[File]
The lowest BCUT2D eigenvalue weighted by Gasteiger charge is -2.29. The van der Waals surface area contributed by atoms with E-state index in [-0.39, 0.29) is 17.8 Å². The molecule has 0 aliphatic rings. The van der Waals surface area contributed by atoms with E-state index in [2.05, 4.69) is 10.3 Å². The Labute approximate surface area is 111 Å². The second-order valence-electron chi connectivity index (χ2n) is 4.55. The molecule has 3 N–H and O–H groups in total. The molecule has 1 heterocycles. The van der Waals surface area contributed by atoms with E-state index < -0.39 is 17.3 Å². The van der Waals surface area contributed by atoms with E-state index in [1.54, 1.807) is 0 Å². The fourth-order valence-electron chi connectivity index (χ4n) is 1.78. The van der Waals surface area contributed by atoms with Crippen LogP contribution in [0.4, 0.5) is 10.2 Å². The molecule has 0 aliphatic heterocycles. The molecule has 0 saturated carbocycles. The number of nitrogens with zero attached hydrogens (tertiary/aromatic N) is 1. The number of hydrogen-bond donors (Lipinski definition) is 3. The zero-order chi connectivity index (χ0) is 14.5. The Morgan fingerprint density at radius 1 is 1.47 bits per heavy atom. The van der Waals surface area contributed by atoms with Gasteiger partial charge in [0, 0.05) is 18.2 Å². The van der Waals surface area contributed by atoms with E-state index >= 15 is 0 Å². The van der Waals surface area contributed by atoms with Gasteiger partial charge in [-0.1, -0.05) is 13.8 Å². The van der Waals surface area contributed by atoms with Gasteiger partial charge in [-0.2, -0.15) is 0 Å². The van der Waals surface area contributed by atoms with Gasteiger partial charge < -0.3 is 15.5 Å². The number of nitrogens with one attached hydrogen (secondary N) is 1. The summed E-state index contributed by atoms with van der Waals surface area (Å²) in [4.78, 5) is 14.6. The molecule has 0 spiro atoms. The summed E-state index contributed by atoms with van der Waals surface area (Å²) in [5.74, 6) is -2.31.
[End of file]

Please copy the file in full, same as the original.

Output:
The lowest BCUT2D eigenvalue weighted by Gasteiger charge is -2.29. The van der Waals surface area contributed by atoms with E-state index in [-0.39, 0.29) is 17.8 Å². The molecule has 0 aliphatic rings. The van der Waals surface area contributed by atoms with E-state index in [2.05, 4.69) is 10.3 Å². The Labute approximate surface area is 111 Å². The second-order valence-electron chi connectivity index (χ2n) is 4.55. The molecule has 3 N–H and O–H groups in total. The molecule has 1 heterocycles. The van der Waals surface area contributed by atoms with E-state index < -0.39 is 17.3 Å². The van der Waals surface area contributed by atoms with E-state index in [1.54, 1.807) is 0 Å². The fourth-order valence-electron chi connectivity index (χ4n) is 1.78. The van der Waals surface area contributed by atoms with Crippen LogP contribution in [0.4, 0.5) is 10.2 Å². The molecule has 0 aliphatic heterocycles. The molecule has 0 saturated carbocycles. The number of nitrogens with zero attached hydrogens (tertiary/aromatic N) is 1. The number of hydrogen-bond donors (Lipinski definition) is 3. The zero-order chi connectivity index (χ0) is 14.5. The Morgan fingerprint density at radius 1 is 1.47 bits per heavy atom. The van der Waals surface area contributed by atoms with Gasteiger partial charge in [0, 0.05) is 18.2 Å². The van der Waals surface area contributed by atoms with E-state index >= 15 is 0 Å². The van der Waals surface area contributed by atoms with Gasteiger partial charge in [-0.1, -0.05) is 13.8 Å². The van der Waals surface area contributed by atoms with Gasteiger partial charge in [-0.2, -0.15) is 0 Å². The van der Waals surface area contributed by atoms with Gasteiger partial charge < -0.3 is 15.5 Å². The number of nitrogens with one attached hydrogen (secondary N) is 1. The summed E-state index contributed by atoms with van der Waals surface area (Å²) in [4.78, 5) is 14.6. The molecule has 0 spiro atoms. The summed E-state index contributed by atoms with van der Waals surface area (Å²) in [5.74, 6) is -2.31.